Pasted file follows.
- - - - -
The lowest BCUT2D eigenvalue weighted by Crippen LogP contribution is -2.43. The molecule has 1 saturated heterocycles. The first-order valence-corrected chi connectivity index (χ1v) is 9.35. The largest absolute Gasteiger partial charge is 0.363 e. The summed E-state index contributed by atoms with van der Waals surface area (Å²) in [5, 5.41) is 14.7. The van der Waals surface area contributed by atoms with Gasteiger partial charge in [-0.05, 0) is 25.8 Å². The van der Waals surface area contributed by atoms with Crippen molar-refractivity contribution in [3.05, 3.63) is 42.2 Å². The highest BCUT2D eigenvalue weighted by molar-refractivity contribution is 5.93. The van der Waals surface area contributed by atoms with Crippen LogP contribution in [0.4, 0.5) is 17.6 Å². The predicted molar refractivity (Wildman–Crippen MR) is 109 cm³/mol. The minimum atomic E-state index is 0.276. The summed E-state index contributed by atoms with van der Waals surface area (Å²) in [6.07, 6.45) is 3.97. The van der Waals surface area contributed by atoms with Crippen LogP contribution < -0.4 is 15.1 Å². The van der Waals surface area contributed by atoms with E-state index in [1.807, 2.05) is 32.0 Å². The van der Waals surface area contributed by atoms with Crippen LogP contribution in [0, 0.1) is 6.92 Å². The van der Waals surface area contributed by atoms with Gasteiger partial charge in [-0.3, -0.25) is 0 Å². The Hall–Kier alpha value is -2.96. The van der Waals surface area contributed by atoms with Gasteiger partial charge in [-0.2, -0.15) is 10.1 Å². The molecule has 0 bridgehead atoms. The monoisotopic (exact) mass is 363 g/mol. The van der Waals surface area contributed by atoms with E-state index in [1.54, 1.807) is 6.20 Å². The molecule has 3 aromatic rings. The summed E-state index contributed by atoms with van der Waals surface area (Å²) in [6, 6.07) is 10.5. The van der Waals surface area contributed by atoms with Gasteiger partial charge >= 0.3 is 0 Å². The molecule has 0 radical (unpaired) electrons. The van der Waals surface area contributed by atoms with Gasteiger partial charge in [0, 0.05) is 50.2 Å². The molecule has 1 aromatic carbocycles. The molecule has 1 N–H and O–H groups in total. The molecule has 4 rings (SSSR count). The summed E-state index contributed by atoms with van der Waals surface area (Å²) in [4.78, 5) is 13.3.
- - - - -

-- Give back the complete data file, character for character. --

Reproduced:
The lowest BCUT2D eigenvalue weighted by Crippen LogP contribution is -2.43. The molecule has 1 saturated heterocycles. The first-order valence-corrected chi connectivity index (χ1v) is 9.35. The largest absolute Gasteiger partial charge is 0.363 e. The summed E-state index contributed by atoms with van der Waals surface area (Å²) in [5, 5.41) is 14.7. The van der Waals surface area contributed by atoms with Gasteiger partial charge in [-0.05, 0) is 25.8 Å². The van der Waals surface area contributed by atoms with Crippen molar-refractivity contribution in [3.05, 3.63) is 42.2 Å². The highest BCUT2D eigenvalue weighted by molar-refractivity contribution is 5.93. The van der Waals surface area contributed by atoms with Crippen LogP contribution in [0.4, 0.5) is 17.6 Å². The predicted molar refractivity (Wildman–Crippen MR) is 109 cm³/mol. The minimum atomic E-state index is 0.276. The summed E-state index contributed by atoms with van der Waals surface area (Å²) in [6.07, 6.45) is 3.97. The van der Waals surface area contributed by atoms with Crippen LogP contribution < -0.4 is 15.1 Å². The van der Waals surface area contributed by atoms with E-state index in [1.807, 2.05) is 32.0 Å². The van der Waals surface area contributed by atoms with Crippen LogP contribution in [0, 0.1) is 6.92 Å². The van der Waals surface area contributed by atoms with Gasteiger partial charge in [-0.3, -0.25) is 0 Å². The Hall–Kier alpha value is -2.96. The van der Waals surface area contributed by atoms with Gasteiger partial charge in [-0.2, -0.15) is 10.1 Å². The molecule has 0 bridgehead atoms. The monoisotopic (exact) mass is 363 g/mol. The van der Waals surface area contributed by atoms with E-state index in [1.54, 1.807) is 6.20 Å². The molecule has 3 aromatic rings. The summed E-state index contributed by atoms with van der Waals surface area (Å²) in [6, 6.07) is 10.5. The van der Waals surface area contributed by atoms with Gasteiger partial charge >= 0.3 is 0 Å². The molecule has 0 radical (unpaired) electrons. The van der Waals surface area contributed by atoms with Gasteiger partial charge in [0, 0.05) is 50.2 Å². The molecule has 1 aromatic carbocycles. The molecule has 1 N–H and O–H groups in total. The molecule has 4 rings (SSSR count). The summed E-state index contributed by atoms with van der Waals surface area (Å²) in [4.78, 5) is 13.3.